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The Big Stone Gap Post.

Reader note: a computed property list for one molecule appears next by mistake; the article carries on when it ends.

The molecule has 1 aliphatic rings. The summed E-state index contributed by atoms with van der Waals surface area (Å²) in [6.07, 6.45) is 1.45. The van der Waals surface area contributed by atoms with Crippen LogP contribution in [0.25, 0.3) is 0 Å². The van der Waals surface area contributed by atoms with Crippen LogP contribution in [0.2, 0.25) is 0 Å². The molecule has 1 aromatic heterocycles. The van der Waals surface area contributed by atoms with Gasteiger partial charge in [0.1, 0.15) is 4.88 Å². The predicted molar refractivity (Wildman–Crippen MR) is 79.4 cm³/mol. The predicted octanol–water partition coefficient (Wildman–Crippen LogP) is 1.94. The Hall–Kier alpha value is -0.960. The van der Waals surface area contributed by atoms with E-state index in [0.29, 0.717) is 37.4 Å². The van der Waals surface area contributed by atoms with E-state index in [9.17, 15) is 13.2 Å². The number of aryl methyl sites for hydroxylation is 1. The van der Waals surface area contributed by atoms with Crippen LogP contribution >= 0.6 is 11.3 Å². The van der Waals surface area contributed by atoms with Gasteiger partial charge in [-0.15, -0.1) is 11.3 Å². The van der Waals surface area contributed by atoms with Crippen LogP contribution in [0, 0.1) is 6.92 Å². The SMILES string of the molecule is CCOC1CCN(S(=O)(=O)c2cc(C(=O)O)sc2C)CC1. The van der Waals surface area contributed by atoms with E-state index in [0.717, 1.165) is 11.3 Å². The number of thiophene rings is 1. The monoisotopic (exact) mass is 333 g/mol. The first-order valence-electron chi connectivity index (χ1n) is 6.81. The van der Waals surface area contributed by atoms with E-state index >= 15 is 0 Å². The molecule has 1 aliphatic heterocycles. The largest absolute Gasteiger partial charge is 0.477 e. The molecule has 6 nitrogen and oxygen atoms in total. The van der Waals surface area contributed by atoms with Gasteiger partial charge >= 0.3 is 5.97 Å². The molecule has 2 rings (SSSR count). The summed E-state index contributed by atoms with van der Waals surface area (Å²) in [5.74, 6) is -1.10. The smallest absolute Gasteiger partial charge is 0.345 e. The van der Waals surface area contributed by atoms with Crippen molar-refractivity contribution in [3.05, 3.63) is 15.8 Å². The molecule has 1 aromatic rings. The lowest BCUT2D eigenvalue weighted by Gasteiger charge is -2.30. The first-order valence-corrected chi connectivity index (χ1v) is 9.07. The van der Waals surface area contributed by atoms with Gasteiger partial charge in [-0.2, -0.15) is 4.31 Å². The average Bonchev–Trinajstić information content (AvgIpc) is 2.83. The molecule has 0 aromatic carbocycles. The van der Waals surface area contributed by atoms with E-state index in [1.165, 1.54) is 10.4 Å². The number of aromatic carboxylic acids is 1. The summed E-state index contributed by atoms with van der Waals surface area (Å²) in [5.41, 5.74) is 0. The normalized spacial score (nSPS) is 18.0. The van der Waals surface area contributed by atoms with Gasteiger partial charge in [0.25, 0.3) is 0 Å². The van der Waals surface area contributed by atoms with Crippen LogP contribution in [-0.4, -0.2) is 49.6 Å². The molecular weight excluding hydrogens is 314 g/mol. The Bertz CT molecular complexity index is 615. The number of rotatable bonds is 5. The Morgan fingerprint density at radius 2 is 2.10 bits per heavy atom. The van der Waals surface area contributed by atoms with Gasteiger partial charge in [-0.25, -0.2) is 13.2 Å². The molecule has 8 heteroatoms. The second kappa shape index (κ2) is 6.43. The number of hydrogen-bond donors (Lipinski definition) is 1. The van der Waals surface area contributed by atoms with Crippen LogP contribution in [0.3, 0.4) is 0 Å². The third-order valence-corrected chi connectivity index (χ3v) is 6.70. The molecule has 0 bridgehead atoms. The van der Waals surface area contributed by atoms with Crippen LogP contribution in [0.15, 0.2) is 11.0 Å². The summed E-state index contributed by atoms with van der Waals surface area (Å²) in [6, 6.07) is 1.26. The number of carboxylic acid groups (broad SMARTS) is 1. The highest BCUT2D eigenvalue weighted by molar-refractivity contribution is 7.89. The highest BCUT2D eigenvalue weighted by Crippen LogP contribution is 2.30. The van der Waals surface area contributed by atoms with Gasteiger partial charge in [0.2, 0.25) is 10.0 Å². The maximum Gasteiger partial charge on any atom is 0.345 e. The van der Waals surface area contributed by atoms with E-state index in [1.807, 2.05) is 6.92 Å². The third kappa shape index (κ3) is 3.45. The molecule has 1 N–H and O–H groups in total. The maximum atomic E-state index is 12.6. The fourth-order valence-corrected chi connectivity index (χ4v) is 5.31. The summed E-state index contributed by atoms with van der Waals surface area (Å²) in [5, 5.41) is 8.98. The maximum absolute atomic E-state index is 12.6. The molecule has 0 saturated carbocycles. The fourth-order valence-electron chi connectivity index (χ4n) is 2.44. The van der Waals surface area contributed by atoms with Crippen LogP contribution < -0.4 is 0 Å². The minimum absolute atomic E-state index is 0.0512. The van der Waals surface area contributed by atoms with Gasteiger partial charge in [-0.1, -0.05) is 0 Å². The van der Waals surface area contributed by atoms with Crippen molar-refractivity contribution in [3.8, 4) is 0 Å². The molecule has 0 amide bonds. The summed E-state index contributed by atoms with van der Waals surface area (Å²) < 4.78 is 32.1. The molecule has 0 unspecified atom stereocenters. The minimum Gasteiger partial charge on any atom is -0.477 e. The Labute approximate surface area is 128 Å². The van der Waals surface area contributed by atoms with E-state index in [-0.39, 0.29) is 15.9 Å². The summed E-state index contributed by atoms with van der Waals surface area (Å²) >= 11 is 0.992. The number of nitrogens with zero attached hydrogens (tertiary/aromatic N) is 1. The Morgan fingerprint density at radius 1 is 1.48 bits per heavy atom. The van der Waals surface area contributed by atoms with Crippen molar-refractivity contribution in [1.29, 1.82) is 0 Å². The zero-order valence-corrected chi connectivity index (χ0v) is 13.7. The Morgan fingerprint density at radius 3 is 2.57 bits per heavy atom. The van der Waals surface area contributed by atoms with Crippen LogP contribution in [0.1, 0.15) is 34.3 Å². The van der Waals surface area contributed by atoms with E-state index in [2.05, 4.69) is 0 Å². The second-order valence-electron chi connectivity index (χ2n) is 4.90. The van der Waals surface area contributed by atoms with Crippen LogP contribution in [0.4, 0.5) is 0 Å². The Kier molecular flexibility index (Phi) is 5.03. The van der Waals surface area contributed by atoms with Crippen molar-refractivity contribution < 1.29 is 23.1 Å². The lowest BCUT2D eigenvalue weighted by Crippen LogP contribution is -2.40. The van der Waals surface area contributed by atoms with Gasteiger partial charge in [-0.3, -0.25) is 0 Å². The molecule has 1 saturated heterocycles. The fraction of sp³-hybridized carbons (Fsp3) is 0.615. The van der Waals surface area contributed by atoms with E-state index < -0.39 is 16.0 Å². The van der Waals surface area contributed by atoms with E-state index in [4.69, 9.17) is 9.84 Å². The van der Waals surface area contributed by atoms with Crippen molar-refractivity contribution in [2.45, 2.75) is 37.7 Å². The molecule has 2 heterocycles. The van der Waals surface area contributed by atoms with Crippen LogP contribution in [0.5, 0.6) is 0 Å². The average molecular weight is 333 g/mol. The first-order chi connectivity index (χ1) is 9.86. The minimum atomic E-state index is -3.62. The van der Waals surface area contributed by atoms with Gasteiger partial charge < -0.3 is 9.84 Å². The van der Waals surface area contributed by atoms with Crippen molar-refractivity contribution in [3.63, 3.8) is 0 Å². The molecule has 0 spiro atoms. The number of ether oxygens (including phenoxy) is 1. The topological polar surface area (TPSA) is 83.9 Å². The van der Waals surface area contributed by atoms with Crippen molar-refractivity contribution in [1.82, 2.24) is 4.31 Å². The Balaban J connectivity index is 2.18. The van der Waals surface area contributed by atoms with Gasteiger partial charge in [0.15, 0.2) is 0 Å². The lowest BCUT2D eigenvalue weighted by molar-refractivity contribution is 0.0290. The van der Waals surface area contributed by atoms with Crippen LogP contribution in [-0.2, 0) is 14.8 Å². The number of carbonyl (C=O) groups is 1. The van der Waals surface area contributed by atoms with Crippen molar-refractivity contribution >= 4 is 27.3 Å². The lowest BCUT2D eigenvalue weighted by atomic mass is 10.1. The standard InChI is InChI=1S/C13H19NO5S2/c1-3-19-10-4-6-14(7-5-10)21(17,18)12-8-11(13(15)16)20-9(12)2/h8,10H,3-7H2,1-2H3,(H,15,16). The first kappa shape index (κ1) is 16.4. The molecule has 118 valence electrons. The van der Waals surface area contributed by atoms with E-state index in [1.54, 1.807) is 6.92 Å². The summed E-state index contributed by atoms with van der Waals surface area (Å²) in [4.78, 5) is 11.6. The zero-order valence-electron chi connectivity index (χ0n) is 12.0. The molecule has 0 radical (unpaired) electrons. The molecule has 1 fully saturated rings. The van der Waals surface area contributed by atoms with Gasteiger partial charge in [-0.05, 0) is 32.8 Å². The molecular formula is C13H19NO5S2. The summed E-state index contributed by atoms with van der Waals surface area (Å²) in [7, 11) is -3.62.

vql-big ^qn^P-WlSE county. va.. wednesday, octo b e r~3f57 \918~ -n?"~44 Allies to Act In Union Surrender Only Basis for Ar? mistice, and No Peace With Kaiser or War Lords Possible. Washington, Oct. 24.?Pr'esi drill's Reply to Germauy was Beut broadcast to the world from the Arlington naval radio towers last night after thu of licial text had boon put on the cables. If not picked up direct? ly by the great Gorman station Nauen, it was und itibtedly re. layed from other points in Eu? rope in time to reach Herlin tliis morning. Washington, Oct. 24.?No armistice except under condi? tions of surrender. No pence with the Kaiser and Iiis war lords, now nr later.^J? Thus President Wilson bus givon in advance his own Ii aal decision in informing thu new spokesmen of Germany that he lias acceded to the reimest that ho take up with the allies their plea for an armistice and ueacu negotiations. (ino point that those in the confidence of the President em? phasized today is I hat the Presi? dent dud the United States gov? ernment now are through with separate dealings with the Gor man authorities. The whole situation is before the co-bull ig erent governments; und the fu? ture announcements will lie of the United States and the allied governments acting in concert. The President's reply to the latest German note has gone on its way Berlin. It was deliver? ed to Frederick < tederlin, the Swiss charge here, last high! at '?> o'clock and soon afterward was on the cable in plain Eng? lish, no time being lost to con? vert the President's uncompro busing sentencis into code. Apparently the exchanges which had been in progress be? tween Washington and the al? lied capitals since the wireless version of the German commit ideation wan picked up Mon? day, terminated late in the af? ternoon, enabling the President to reply just eleven hours ufler I he official text had been deliv eretl. Assurances of the present au? thorities ut Herlin that they represent the tierman people, that they accept the conditions of peace lie has laid down, ami thnt the German armed forces on land and sea will observe the rules of civilized warfare, are accepted by the President only us changing the situation sufficiently to warrant, him in submitting the questions in? volved to the nations with which the United Slates is as? sociated in the war In doing this without mincing words he ttdls these authorities, and through them the (ierinan people, that the only acceptable guarantee of their words must be submission to terms of an armistice that will make it im? possible for Germany to renew hostilities; that the Kaiser still holds the power to control the empire anil that, until he and his autocrats are out, surrender and not peace negotiations must be demuuded. While this ultimatum is sink? ing homo in Germany, the al? lied governments will bo pre? paring for the next move, which lies with them, acting in harmony with the United States. First there is to he determin? ed, as the President asks, whuthor the allies are willing to elfcct peace on the conditi one enunciated by him and ac? cepted by Germany. If they do, tho question of on armistice will be subinittod to the military advisers of all tho co belligerents, and when the necessary conditions to render the German military machine potverless for harm havo been formulated, tho program will be forwarded to Herlin. CHRISTMAS PRESENTS FOR SOLDIERS IN EUROPE Must Be Mailed According to Directions by November 20 Labels Given Men. Tho men themselves will de? cide who is to send these par? cels. They are now receiving Christmas parcel labels with instructions to mail these labels to the person in this country from whom they wish to re. coive the holiday box. To avoid any chance of duplica? tion, each soldier gets but one of these labels. Packages that do not bear those labels will not be accepted. In the event of this label being lOBt it cannot be replaced. No Christmas par? cels will be accepted for ship, ?hont uftor November 20. The cardboard boxes, or cartons, to be provided for these parcels art; "J inches by -l inches by '.l inches in size. When packed, wrapped and ready for mailing these boxes must not weigh more than three pounds. Red Cross Provides boxes. The American Hod Cross has agreed to provido these card? board boxes and to supervise their distribution to relatives of I he soldiers who present the proper Christmas parcel label credential. Tho distribution of the cartons will be made by Red Cross branches throughout tho country. It will be incum? bent upon the person receiving one of these boxes to return it when filled, but unwrapped, to tlu; collection point designated by the Ked Cross. Here it will be inspected by the Red Cross inspectors authorised to exclude any articles barren by tin' post? al authorities, after which the box will be shipped. In short, the Ked Cross is responsible for the distribution, receipt at tle sinnled points, the inspection, and mailing of the boxes. Outline uf Procedure. The following is an outline of the procedure to be followed by persons planning to send one of these parcels abroad: On receiving one of these 1'lliistmas parcel labels it should be presented at the near? est chapter, branch or auxiliary headquarters of the Red Cross, where tho holder will receive a carton. These labels are not expected to reach this country before November I, but by that time each Reil Cross branch will have its allotment of boxes based <>n the number of soldiers in service overseas from that community. These boxes may bo filled with any combination of ar? ticles, except those on the list barred by the postal oflicials. The articles prohibited are all intoxicating liquors, all inflam? mable material, including fric? tion matches and any composi lion likely to ignite or explode (sigarotte lighters come under tins classification), liquids, and fragile articles improperly pack ed. Under the postal regula? tions no note or message or written matter of any kind will be permitted to remain in the boxes. In addition to the fore going list of prohibited articles, relatives and friends of the sol? diers are urged to bear these fuels in mind when preparing Christmas parcels: No Perishable (jouds. Do not put anything in the package which will not keep fresh until Christmas. Pack dried fruits and other food products in small tin or wooden boxes. Givo preference to hard caudy over chocolutes, unless the lat? ter are enclosed in heavy wrap? pers. Soft chocolates aro easily crushed and may spoil the oth? er contents. Do not put articles packed in glass in the package. Gifts should be wrapped in khaki-colored or other handker? chiefs, twenty seven inches LOYALTY When ull is done and peace has como again, And nil the gold und blood and (ears are spent, And thru tin; streeti. our battle wearied men Come marching back, as onco they proudly went. Can all of you who stayed perforce bebind, Quite safe from bullet, bayounet ami shell Show to those tuen a clear and guiltless mind, Or must you cover thoughts you shame to tell? Can you, then, say to them who have not quailed At what the Hun could do mi land or sea, "In all these months my faith bus never failed Nor ceased to ?peak of victory to bo. "I never entertain a thought of dread, Nor lost my truHt in triumph over there, Nor sighed, nor shrugged, nor shook the hopoloss head, Nor spoke the craven word of black dispair?" Oh, when they ask you can you truly say, With that calm gn/.e that meets then eye to eve, "I never feared that Wrong could win the day. Nor even droamcd that Kight could ever die?" Kriend, in that holy hour when peace is here, Can you, I ask, hold up your blameless head And know your record clear, your conscience clear. Or must you shrink from what you once have Bail!? In war's hard days our hearts must understand, And we must learn the lesson, every one, Thai he who fears is traitor to his land And he who doubts is partner to the Hun! Margaret Aaliiiium, in New York iterant. Bquure. Cigarettes may be sent)' Inn us they arc supplied daily to tin? then by the Government they may well be omitted; Wlien tbf pack age bus been packed it should In' taken, un? wrapped and unsealed, together with tin' label and Bufllclenl stamps, to the nearest collection center designated by tho Ked Cross. After the package linn passed the inspection of the Ked Cross representatives, as to contents und weight, and been wrapped in stout paper, the Christinas label bearing (tie ad dress of the mail for whom it is intended, is place I on it. The person sending the package, in the presence of the Ked Cross worker, is required to allix stamps, sufficient to carry it to lloboken, N. J. The postal charges are to be nt the rate of four III class or parcel post stone rate. A label certifying that the inspection bus been com? pleted by the Ked Cross, is placed on the package which is left in the custody of the Ked Cross, until delivered by the postal authorities. Proper Form of Address. Christinas parcels must bear the name and address of the sender ami will be addressed substantially as follows: "Christinas Box Department) l'ort of Embarkation, lloboken, N. J. For..-. < Irganizhtion ...., American Expeditionary Forces.*' Parcels so addressed will be chargeable with postage at the fourth class or parcel post /one rate applicable between the of? fice where mailed and lloboken, N. J., to be prepaid by stamps affixed. Parcels may bear inscriptions such as "Please do not open until Christmas," ''Merry Christmas," "Happy Now Veur," "With Best Wishes.-' and the like. In order to assure thu arrival of Christinas parcels abroad and the delivery to the addres? sees by Christma8, all such par? cels must be mailed on or be? fore November "JO, I0l8. These regulations apply also to our Marines serving with the armies in Europe, but for others of our .Marines the Navy regu? lations published in the Post of (let. 23j apply. Tho postage required on par cols sent from this region to lloboken, N. J., is for a 3 pound package Lfi cents, for 2 pounds 11 cents, for 1 pound 7 cents, and for 4 ounces to 1 ounce, 1 cunt per ounce. Cartons may bo obtained by those having labels and will ho inspected at the following pla? ces: Stotiega?Superintendent's of? fice. Koda?.Mrs. H. S. Kstill. Osaka?Mrs. E. F. Tale. Appa lue bin?Mrs. K. W. Holly. jl; lnman?-Mrs. ?. U. Brown. Imboden?Mrs. H. A. Alex? ander. Exeter?Mrs. Crocker. Keokee?Mrs. King. East Stone (Jap?.Miss Chris tie .1 ones. And nt Ki'il Cross llonio Ser? vice Section, ollico oh Second Hour, Post Ofllco Building, Big Stono < lap. Local Loan Workers Arc Commended for Tlicir Work in Liberty Loan Drive. The following letter giving the full results of the Liberty Loan campaign in Virginia and thanking the workers in Wise county for their efforts in mak? ing tin- movement successful was. received by t'. S. Carter, chairman of tbo Wise county committee: "hour Mr. Carter:?Tbo Cen? tral Coinmittoa rejoices with all chairmen and co-workers and their associates, who helped to tiring ab?Ut the splendid results obtained by them in the Fourth Loan campaign. '.'Full returns have not yet been received, but Virginia was the lirst stale in the Fifth Keil? ern! Ueserve district to report passing her allotment of $G ;, '.iso.eiiii with subscriptions ol .fiiS.OO?.S?ti reported t o date. When all reports are in this Slim will he largely exceeded. "The di tltcil I ties in conduct? ing this campaign were many and unusual. In many coun? ties and cities, plans well ad? vanced had to he abandoned because of the prevailing epi? demic, and new measures adopt? ed. These circumstances were faced by county and city organ izatipnS with the determination to overcome all obstacles; the very greatness of the. task nerving i hem to greater achieve? ment, and now we have n right to something of the pride and elation our boys "over there'1 must feel when they come vic? tors from the Held. That they might COine victors has been the driving force to our success. "The Central Committee is embarrassed to lind proper words to express appreciation. It cannot Hay "Thank you," for tin- services have not been giv? en to the Central Committee, but to our country and humani? ty; nor can wo say you have obliged us by your hetoic work, because we have been only co workers with you?parts of tbo great civilian army dedicating its efforts to the moral and ma? terial support of our armies in France. Hut it seems proper that we should send greetings of joy to each one of you, and through you to each man, wo I man and child that has partici? pated in this work. "Central Liberty Loan C'OMMITTKK, "10. 1. Bomiss, Chairman." In thOBO days we are surely I living history. Pneumonia Killing 30 j Per Cent Exacts Awful Toll When it Attacks Influenza Patients. Richmond, Va., (let. 20.?Up to Saturday morning the State Hoard uf Health had received forty-three replies to the ((uos tionnuire sent out Wednesday tu the county health officers of Virginia in connection with the ravages of inlluenza. The re? plies indicate that tho situation is still n most serious one though there is definite evi? dence of improvement at cer? tain points, and local authori? ties, aided by thu State Hoard, tiro meeting conditions fairly well. The forty three counties heard from report u total of IJ720 cases of which aSl are complicated i by pneumonia, t If deaths there I have been 177. The percentage uf deaths for the total number sick -whether or not pneumonia has develop? ed is two ami one fourth. When it is remembered th'it these figures relate to more or less thickly populated rural sections ami not lo crowded communities, it will be seen that the influenza is playing havoc in the country as well as ill the cities and towns. So far as Southwest Virginia is concerned, there is no dis? guising the fact that the situa? tion is stich as lo give Hie health authorities serious con? cern. Indeed, this section ap? pears to be the worst ulllicled of any part of tlib state. Dr. W. A. Brumflold, of the United Slates Public Health; Service, who was sent by the Stale Hoard to this field a few days ago, writes in part from I.ee county under tlllte of OotO bor 17th as follows: "Conditions at St. Charles could not well be worse. The great majority of the people are sick and the rest are panic stricken and completely disor? ganized, It is said that the sick und the children in some houses are suffering for food because there is no one able to prepare it. "A hospital with fifty beds is in operation at Oooblirn. The town raised ?2,000 by subscrip? tion ami the work was nrgiiniz ed by Miss Juno Morgan with volunteer help from tin- Home Demonstration Agent and wo-j men of i loelmrn. "Conditions at Toms Creek, I lalitc. Ionian, Tncomn ami several smaller places are quite bad and they need medical and nursing help. The Slonegu Company, Dorchester, (ilainor gan and Norton plants are in good condition, but they have some mild cases. Diphtheria lias been added to the fearful inlluonza conditions at St. Charles and 1 am return? ing there to try to organize the work for relief and the estab? lishment of soup kitchens and other work." In view of the serious menace from diphtheria, which will terribly complicate the influen? za situation if it appears else? where than in Southwest Vir? ginia,the State Board of Health, through the medium of a spe? cial circular, is urging all doc? tors to be on the look out for this-added danger und to bo in it position to secure promptly an adequate supply of antitoxin. The two most popular words in America just now are "tin conditional surrender." "IMEO STATES FOOD ADMIN ISTRATfO? HEW FOOD COH SERVATWHJPRQ6RAM. Tal? year Annrtc* sent 11,8*0,000 tout of foodstuff! across the Atlantis Next year ah* U pledged t* fe-raisb n/^O.OOQ ten* Lb normal prewar llmas ell* flsurs vac tone. To be ready to aim thin Increavatd IM4 food conservation mua-t be Keav ilSsd. F>?*ry ladtrldnaJ mast keep rlthla bla honor rttiem o* anew, out aal only Victory breeKl, most fclVj-f taoh succeeding regulation of Uta food Administration faithfully and pa? triotically, and must eat net a mortal >t Iwid that ha does act seed. In order ihat America may continue to ther Ihe allies that iplrlt that ?Ina On" hundred and twenty million At. cei must eat Whan Mr Hoover met the V'ooJ Controllers of these other lountrles In i-ondon In August, an* ihej together totaled up the food rt lourcai available from the estimated iropj of the five countries. It v? >lain to be seen that the only hope lay n gutting what was necessary (or heir Imieiile Sjy the short run to *.u:ii Ca Aller? are no ships to be Ipared for ths longer runs. And Mr. .1 >'.. a" uied now that he could ruil the "willing service of a frse ?eople." felt no shadow of douM that Iis pledge would be loyally and Joy u 1> a -pt when ha SSSUrad the Allies bat "the American people could, and eould, piovld* anything their slitpa lama to get " Ha stood there In the facd of t-he world and pledged bis faith In our capacity for sacrifice, our willingness to sacrifice, our abllltly to sacrifice, and now ha tells u? what w? (ladt) recognise- that "w? have to fulfill our obligation." To accomplish this result a steady, all rouu.l savlni from wt.f. care In buying, snd moderation in consump? tion is ukoti Hut what is necessary for health and strength, hut nu mors. 'I Is a broader plan of food eonserva tlon than hcrlofore. Not so much, emphasis on this paitlcular Item or that, but a stsady pressure In all dusc ilons. The most careful and thrifty conservation, tha pllmlnatlon ol every Dp? of waste, theme aie the principles which must b? observed, our standard to which we must measure up We cannot ship seventeen million tons of food out of tha country snd not continue to conserve food \V* cannot Increaat out last year's food ? iports to tha Allies by W) per oent. and not continue to cut down our con? sumption. Ths need Is vet) Kraal, our obllga tlon plain To supply the essential foods to III* 120.00O.000 people In Eu rope now iirralirnrd against Germany Is our present task. "This Is u duly of necessity, humanity and honor." We will fulfill 11 rawing DOW must besom* a purpose Every Individual la asked to take part We must en rulop? a "war conscience," Mr. Hoover tells us; w* "must strip to tu* bone." read) for the Ionic, hard, tt.-ad) pull all loxethei through Uis months when ?111 men are battling on the Western Front trying to bring this dreadful business to an end with tile summer campaign of imi. before which time we are assured theie Is no hope cif accomplishing II Food plats a lar^' part In the doing of It then, for the meu and the people must be kept In health and strength If we do nut win to complete mili? tary victory with (he close of the 11119 campaign. It mains a million 11101a American men sacrificed - left hurled "somewhere In France.** Wllh the approach of winter It Is In? evitable that pence and rumors of pear,, will be talked of Hut this wiy dansei lias Not until the war Is over can we afford to let our efforts relax, even temporarily The war Is tp-dag forward. It iloes not stop nor pause. It dues not temporise nor healtat* at these ysaue lavas of an earl) psao*. It la our duty at all time to sustain our army by '.ho contributions ?*-? make to the food program We must coli t nt today and every day We must be careful, we must he etrlct. There mint be no up and down tn our eJIoils To succeed a steady pres? sure la necessary \V? know the food uueds of our part of the world, tha part that in fighting Germany. It la our plain duty to inset them Meet lag them, without wavering, wlthuut response to svery passlag iuc.*>d fos? tered by the Oeraaa-a avrorrunaat. wt3 age** peace la o-?r Ux&o, eud (t KU saetn elan Vlslery. Died in Kentucky. Henry Willy, ago 28 yearn, Bon of Iteiibeu Qilly, 'of Knst Stone Qnp, dietl last Wednes? day nt Jenkins, Ivy., from an utlack nt influenza and pnuc monin, wiiere lie had lic-t-n em? ployed.for sometime us n civil engineer with u large? coal com? pany. Iiis fnthor, who hud been notified of Iub son's illtu-ss, was al thn bedside when death canto. The body was brought to Knst Stono Gap on Friday for burial and funeral services were conducted by Kev. Hoy F,. Karly, of Appalachia. The de? ceased is survived by a father and one sister. The slogan of the tank sor vice is said to be "Treat 'etil rough". Certainly there is not much of tbo pink tea element I bout tank life.